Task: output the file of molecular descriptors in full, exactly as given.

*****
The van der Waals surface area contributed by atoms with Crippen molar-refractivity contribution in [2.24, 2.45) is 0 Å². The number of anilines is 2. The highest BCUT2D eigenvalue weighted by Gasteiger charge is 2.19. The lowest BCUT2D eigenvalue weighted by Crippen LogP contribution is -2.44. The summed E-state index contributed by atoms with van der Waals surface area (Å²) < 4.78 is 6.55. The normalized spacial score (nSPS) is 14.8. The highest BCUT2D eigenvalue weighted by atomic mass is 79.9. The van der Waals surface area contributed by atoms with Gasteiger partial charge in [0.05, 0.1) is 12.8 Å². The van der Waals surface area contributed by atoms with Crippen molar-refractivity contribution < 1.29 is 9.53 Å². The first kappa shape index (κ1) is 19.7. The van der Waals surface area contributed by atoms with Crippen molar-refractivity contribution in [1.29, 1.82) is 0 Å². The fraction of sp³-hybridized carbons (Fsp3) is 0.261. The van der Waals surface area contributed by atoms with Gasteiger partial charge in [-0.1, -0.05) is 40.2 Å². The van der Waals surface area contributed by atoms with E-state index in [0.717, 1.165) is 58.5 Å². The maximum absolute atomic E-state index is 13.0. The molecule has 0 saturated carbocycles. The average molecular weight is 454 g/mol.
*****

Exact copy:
The van der Waals surface area contributed by atoms with Crippen molar-refractivity contribution in [2.24, 2.45) is 0 Å². The number of anilines is 2. The highest BCUT2D eigenvalue weighted by Gasteiger charge is 2.19. The lowest BCUT2D eigenvalue weighted by Crippen LogP contribution is -2.44. The summed E-state index contributed by atoms with van der Waals surface area (Å²) < 4.78 is 6.55. The normalized spacial score (nSPS) is 14.8. The highest BCUT2D eigenvalue weighted by atomic mass is 79.9. The van der Waals surface area contributed by atoms with Gasteiger partial charge in [0.05, 0.1) is 12.8 Å². The van der Waals surface area contributed by atoms with Crippen molar-refractivity contribution < 1.29 is 9.53 Å². The first kappa shape index (κ1) is 19.7. The van der Waals surface area contributed by atoms with Crippen molar-refractivity contribution in [1.29, 1.82) is 0 Å². The fraction of sp³-hybridized carbons (Fsp3) is 0.261. The van der Waals surface area contributed by atoms with Gasteiger partial charge in [-0.1, -0.05) is 40.2 Å². The van der Waals surface area contributed by atoms with E-state index in [0.717, 1.165) is 58.5 Å². The maximum absolute atomic E-state index is 13.0. The molecule has 0 saturated carbocycles. The average molecular weight is 454 g/mol.